How hard is being a game-kids parent?

Technology is produced faster — and with less ‘need’ than society can resolve what to do with it — beyond what marketing companies tell them. We are bomarded with media messages. Whether parents like it or not, the largest form of media which makes more money today than last week is the game-entertainment industry – and it’s made it very easy to purchase and keep purchasing it’s products (also called games).

Teachers who “like” technology have bought into the marketing circus with such enthusiasm for the same reason. Those “selling the future” online via Twitter — for profit — tell them what to buy and make it easy for them to buy it.

Let me be really clear about why this is a growing problem for parents. Educational technology is saturated with brands, and people seeking to improve their status though brands. To do that they need your children. Most of them operate on dogma and rhetoric, few know the first thing about games as a media form.

As parents, we know the BIGGEST area of  anxiety and conflict in the home is VIDEO GAME USE. At school – the solution is to ban them. This is what I’m calling “the Vegas solution” — you simply move things you don’t like off the strip. The main aim is to keep teachers buying into the same crap that people have peddling for a decade — which has no evidentiary positive impact on kids or society so far. But it keeps the Casino boss happy.

So back to games. Why are they more of a problem now that a few years ago?

No longer stuck with the burden of physical delivery or tethered to permanent power-outlets, the game-entertainment industry (don’t separate them) — has worked out not only what people like to do most with technology — interact with media socially using romantic fantasy — but how to keep them paying attention, and spending money. If they are not doing that, they are watching NetFlix or YouTube according to the statistics.

Game-kids do a tremendous amount of emotional work both in the game as a player, and in the home as consumer being bombarded with messages to consume more. When many parents themselves lack the kind of mental executive function to PUT THE SMARTPHONE AWAY for more than a few minutes (they certainly can’t ride a bus or train without one) why on earth would they think kids can manage it? When kids see one rule for them and another for adults — then lines are drawn and the war begins.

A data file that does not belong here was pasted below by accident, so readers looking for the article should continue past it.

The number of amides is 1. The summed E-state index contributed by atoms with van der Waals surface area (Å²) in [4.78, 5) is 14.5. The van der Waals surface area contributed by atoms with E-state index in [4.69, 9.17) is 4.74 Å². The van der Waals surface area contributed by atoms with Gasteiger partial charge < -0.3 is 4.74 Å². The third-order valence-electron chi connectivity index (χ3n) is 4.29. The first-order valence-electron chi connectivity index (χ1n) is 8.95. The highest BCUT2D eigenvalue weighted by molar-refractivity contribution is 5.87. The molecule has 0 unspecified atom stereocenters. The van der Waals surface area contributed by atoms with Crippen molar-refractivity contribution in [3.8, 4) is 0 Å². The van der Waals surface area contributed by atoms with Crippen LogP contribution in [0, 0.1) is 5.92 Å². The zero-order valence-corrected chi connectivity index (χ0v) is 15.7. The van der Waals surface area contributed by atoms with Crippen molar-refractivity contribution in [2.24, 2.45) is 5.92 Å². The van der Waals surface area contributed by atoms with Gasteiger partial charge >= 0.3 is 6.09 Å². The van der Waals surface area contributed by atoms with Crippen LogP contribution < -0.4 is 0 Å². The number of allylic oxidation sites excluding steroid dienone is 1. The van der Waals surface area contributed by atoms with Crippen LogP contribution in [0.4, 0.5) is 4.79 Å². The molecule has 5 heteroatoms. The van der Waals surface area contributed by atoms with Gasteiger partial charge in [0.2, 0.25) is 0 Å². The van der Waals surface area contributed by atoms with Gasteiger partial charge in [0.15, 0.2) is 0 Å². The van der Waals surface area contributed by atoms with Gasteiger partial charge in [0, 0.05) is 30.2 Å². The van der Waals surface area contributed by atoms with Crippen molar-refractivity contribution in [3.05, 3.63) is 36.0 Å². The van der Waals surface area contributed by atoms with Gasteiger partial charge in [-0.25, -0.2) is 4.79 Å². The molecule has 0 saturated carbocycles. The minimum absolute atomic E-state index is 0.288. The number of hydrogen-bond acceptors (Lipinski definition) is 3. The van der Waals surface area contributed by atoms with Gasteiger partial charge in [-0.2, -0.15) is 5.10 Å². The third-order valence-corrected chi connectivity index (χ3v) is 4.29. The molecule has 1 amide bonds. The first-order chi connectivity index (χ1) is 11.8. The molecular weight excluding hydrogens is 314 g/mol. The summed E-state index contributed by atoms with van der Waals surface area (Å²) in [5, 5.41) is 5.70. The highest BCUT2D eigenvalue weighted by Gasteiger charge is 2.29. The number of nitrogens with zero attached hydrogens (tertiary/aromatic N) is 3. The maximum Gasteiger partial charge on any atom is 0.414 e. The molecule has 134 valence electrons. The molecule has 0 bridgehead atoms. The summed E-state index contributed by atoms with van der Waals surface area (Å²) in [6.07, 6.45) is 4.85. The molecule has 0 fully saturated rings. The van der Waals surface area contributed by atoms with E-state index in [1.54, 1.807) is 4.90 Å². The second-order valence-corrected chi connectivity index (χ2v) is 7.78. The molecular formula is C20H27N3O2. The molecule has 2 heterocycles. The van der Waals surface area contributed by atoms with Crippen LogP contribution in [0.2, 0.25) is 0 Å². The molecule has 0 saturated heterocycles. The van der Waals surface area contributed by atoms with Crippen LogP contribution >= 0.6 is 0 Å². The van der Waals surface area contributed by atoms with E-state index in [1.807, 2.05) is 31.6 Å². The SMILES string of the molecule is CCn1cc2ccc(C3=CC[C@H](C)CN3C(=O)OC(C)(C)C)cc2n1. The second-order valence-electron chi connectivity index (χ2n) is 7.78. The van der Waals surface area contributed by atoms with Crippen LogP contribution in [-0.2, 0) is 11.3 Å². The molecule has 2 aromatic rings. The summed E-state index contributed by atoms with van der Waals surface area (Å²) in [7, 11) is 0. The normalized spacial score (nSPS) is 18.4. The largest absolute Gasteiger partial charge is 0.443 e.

It is hard being a game-kid parent because we don’t have mental models of what to do (from their parents). We have media models of what good and bad parents are, related to commercial interests. Our friends are also conflicted on what to do — leaving mass media tell us don’t use that, but this!

Then there is the false journalism which tells them they are bad parent. For example, the ABC News yesterday said “video games were named as a factor in the Sandy Hook Shootings” … then moved on with no explanation — to another story. In case you missed the actual report, video games were explicitly ruled OUT as a factor — and indeed the shooter played Dance Dance Revolution for 4 plus hours a day when and if he could play games. When the main public-funded news can’t bother to fact check, it’s no shock that parents get false messages, and no real advice.

Games are hard to live with if you treat them as though they are akin to TV or watching a DVD. But when going for a bike ride involves putting 4 bikes the Toyota, driving 30 miles to find a decent parkway … then there’s something wrong with how we live which can’t be solved by trying to work out which are the good and bad games — they good and bad kids — or how to extract the games-entertainment agenda from our media saturated society.